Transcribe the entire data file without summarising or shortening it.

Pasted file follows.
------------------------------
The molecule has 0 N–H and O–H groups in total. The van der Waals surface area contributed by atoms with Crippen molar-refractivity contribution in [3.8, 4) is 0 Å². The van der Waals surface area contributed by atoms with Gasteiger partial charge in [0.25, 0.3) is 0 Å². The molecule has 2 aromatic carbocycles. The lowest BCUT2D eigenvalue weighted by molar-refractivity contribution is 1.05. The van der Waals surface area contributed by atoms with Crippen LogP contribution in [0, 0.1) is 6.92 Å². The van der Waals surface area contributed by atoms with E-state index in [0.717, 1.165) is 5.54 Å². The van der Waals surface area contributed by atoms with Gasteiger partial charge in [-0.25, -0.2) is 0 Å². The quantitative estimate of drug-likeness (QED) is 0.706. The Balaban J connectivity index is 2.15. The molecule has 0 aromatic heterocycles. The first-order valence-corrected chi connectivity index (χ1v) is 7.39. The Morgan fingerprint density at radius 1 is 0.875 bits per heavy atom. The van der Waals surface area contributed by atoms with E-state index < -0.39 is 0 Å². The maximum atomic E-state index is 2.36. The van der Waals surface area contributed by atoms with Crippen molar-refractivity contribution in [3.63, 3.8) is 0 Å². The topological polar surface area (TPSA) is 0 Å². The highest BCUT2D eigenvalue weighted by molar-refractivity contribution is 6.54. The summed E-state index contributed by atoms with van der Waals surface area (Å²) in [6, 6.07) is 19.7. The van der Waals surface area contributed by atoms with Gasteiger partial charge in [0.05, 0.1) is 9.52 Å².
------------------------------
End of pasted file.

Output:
The molecule has 0 N–H and O–H groups in total. The van der Waals surface area contributed by atoms with Crippen molar-refractivity contribution in [3.8, 4) is 0 Å². The van der Waals surface area contributed by atoms with Gasteiger partial charge in [0.25, 0.3) is 0 Å². The molecule has 2 aromatic carbocycles. The lowest BCUT2D eigenvalue weighted by molar-refractivity contribution is 1.05. The van der Waals surface area contributed by atoms with Crippen LogP contribution in [0, 0.1) is 6.92 Å². The van der Waals surface area contributed by atoms with E-state index in [0.717, 1.165) is 5.54 Å². The van der Waals surface area contributed by atoms with Gasteiger partial charge in [-0.25, -0.2) is 0 Å². The quantitative estimate of drug-likeness (QED) is 0.706. The Balaban J connectivity index is 2.15. The molecule has 0 aromatic heterocycles. The first-order valence-corrected chi connectivity index (χ1v) is 7.39. The Morgan fingerprint density at radius 1 is 0.875 bits per heavy atom. The van der Waals surface area contributed by atoms with E-state index < -0.39 is 0 Å². The maximum atomic E-state index is 2.36. The van der Waals surface area contributed by atoms with Crippen molar-refractivity contribution in [3.63, 3.8) is 0 Å². The topological polar surface area (TPSA) is 0 Å². The highest BCUT2D eigenvalue weighted by molar-refractivity contribution is 6.54. The summed E-state index contributed by atoms with van der Waals surface area (Å²) in [6, 6.07) is 19.7. The van der Waals surface area contributed by atoms with Gasteiger partial charge in [0.05, 0.1) is 9.52 Å².